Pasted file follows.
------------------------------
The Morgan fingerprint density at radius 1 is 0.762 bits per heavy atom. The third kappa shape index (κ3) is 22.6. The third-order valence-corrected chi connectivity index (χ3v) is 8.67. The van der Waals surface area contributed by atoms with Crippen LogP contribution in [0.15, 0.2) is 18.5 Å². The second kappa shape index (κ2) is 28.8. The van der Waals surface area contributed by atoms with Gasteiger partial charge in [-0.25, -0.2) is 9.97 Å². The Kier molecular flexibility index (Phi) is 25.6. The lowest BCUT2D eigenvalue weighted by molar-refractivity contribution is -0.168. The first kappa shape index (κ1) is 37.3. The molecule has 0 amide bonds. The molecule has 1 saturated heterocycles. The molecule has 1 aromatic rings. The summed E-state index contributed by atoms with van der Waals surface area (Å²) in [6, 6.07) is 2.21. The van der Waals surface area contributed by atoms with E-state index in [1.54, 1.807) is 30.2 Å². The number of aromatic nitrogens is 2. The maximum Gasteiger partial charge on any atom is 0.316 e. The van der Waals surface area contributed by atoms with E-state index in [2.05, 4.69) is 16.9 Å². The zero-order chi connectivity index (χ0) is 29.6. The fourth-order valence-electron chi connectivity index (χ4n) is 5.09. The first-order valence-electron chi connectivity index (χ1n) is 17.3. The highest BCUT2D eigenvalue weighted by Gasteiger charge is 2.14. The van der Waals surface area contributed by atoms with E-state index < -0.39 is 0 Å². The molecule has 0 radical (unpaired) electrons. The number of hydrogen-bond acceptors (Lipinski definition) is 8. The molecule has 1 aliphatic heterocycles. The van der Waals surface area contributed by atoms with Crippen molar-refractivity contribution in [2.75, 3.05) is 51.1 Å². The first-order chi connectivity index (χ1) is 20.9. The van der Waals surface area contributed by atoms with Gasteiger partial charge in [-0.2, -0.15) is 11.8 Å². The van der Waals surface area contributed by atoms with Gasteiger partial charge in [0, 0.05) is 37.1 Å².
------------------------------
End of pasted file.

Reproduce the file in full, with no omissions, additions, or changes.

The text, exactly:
The Morgan fingerprint density at radius 1 is 0.762 bits per heavy atom. The third kappa shape index (κ3) is 22.6. The third-order valence-corrected chi connectivity index (χ3v) is 8.67. The van der Waals surface area contributed by atoms with Crippen LogP contribution in [0.15, 0.2) is 18.5 Å². The second kappa shape index (κ2) is 28.8. The van der Waals surface area contributed by atoms with Gasteiger partial charge in [-0.25, -0.2) is 9.97 Å². The Kier molecular flexibility index (Phi) is 25.6. The lowest BCUT2D eigenvalue weighted by molar-refractivity contribution is -0.168. The first kappa shape index (κ1) is 37.3. The molecule has 0 amide bonds. The molecule has 1 saturated heterocycles. The molecule has 1 aromatic rings. The summed E-state index contributed by atoms with van der Waals surface area (Å²) in [6, 6.07) is 2.21. The van der Waals surface area contributed by atoms with E-state index in [1.54, 1.807) is 30.2 Å². The number of aromatic nitrogens is 2. The maximum Gasteiger partial charge on any atom is 0.316 e. The van der Waals surface area contributed by atoms with E-state index in [2.05, 4.69) is 16.9 Å². The zero-order chi connectivity index (χ0) is 29.6. The fourth-order valence-electron chi connectivity index (χ4n) is 5.09. The first-order valence-electron chi connectivity index (χ1n) is 17.3. The highest BCUT2D eigenvalue weighted by Gasteiger charge is 2.14. The van der Waals surface area contributed by atoms with E-state index < -0.39 is 0 Å². The molecule has 0 radical (unpaired) electrons. The number of hydrogen-bond acceptors (Lipinski definition) is 8. The molecule has 1 aliphatic heterocycles. The van der Waals surface area contributed by atoms with Crippen molar-refractivity contribution in [2.75, 3.05) is 51.1 Å². The first-order chi connectivity index (χ1) is 20.9. The van der Waals surface area contributed by atoms with Gasteiger partial charge in [-0.2, -0.15) is 11.8 Å². The van der Waals surface area contributed by atoms with Gasteiger partial charge in [0, 0.05) is 37.1 Å².